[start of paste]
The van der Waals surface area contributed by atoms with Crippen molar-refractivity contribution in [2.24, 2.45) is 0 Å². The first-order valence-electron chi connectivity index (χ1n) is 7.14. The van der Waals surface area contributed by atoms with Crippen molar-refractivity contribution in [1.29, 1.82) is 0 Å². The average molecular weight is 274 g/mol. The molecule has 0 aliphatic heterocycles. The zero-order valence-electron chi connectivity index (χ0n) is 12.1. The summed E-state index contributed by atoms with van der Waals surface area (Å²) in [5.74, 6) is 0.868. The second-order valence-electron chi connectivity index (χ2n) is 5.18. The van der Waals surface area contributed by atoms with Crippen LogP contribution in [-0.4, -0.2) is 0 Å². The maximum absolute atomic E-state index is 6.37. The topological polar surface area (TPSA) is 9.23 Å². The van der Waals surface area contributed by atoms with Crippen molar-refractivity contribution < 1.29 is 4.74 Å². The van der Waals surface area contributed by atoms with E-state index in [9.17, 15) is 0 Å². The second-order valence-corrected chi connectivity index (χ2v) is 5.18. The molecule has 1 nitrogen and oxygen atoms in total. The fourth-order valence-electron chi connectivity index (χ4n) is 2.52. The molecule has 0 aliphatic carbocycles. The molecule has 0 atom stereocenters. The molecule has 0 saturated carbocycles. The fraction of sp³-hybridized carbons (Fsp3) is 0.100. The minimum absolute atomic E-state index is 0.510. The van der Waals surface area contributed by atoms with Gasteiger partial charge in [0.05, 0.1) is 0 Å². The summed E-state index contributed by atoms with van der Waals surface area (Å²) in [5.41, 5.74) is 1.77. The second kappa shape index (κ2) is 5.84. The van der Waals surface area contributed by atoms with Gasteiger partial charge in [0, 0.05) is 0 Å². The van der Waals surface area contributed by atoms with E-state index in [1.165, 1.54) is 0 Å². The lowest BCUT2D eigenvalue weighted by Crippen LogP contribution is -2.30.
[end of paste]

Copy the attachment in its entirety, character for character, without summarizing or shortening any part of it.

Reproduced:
The van der Waals surface area contributed by atoms with Crippen molar-refractivity contribution in [2.24, 2.45) is 0 Å². The first-order valence-electron chi connectivity index (χ1n) is 7.14. The van der Waals surface area contributed by atoms with Crippen molar-refractivity contribution in [1.29, 1.82) is 0 Å². The average molecular weight is 274 g/mol. The molecule has 0 aliphatic heterocycles. The zero-order valence-electron chi connectivity index (χ0n) is 12.1. The summed E-state index contributed by atoms with van der Waals surface area (Å²) in [5.74, 6) is 0.868. The second-order valence-electron chi connectivity index (χ2n) is 5.18. The van der Waals surface area contributed by atoms with Crippen LogP contribution in [-0.4, -0.2) is 0 Å². The maximum absolute atomic E-state index is 6.37. The topological polar surface area (TPSA) is 9.23 Å². The van der Waals surface area contributed by atoms with Crippen molar-refractivity contribution < 1.29 is 4.74 Å². The van der Waals surface area contributed by atoms with E-state index in [9.17, 15) is 0 Å². The second-order valence-corrected chi connectivity index (χ2v) is 5.18. The molecule has 1 nitrogen and oxygen atoms in total. The fourth-order valence-electron chi connectivity index (χ4n) is 2.52. The molecule has 0 aliphatic carbocycles. The molecule has 0 atom stereocenters. The molecule has 0 saturated carbocycles. The fraction of sp³-hybridized carbons (Fsp3) is 0.100. The minimum absolute atomic E-state index is 0.510. The van der Waals surface area contributed by atoms with Gasteiger partial charge in [0.05, 0.1) is 0 Å². The summed E-state index contributed by atoms with van der Waals surface area (Å²) in [5.41, 5.74) is 1.77. The second kappa shape index (κ2) is 5.84. The van der Waals surface area contributed by atoms with Gasteiger partial charge in [0, 0.05) is 0 Å². The van der Waals surface area contributed by atoms with E-state index in [1.165, 1.54) is 0 Å². The lowest BCUT2D eigenvalue weighted by Crippen LogP contribution is -2.30.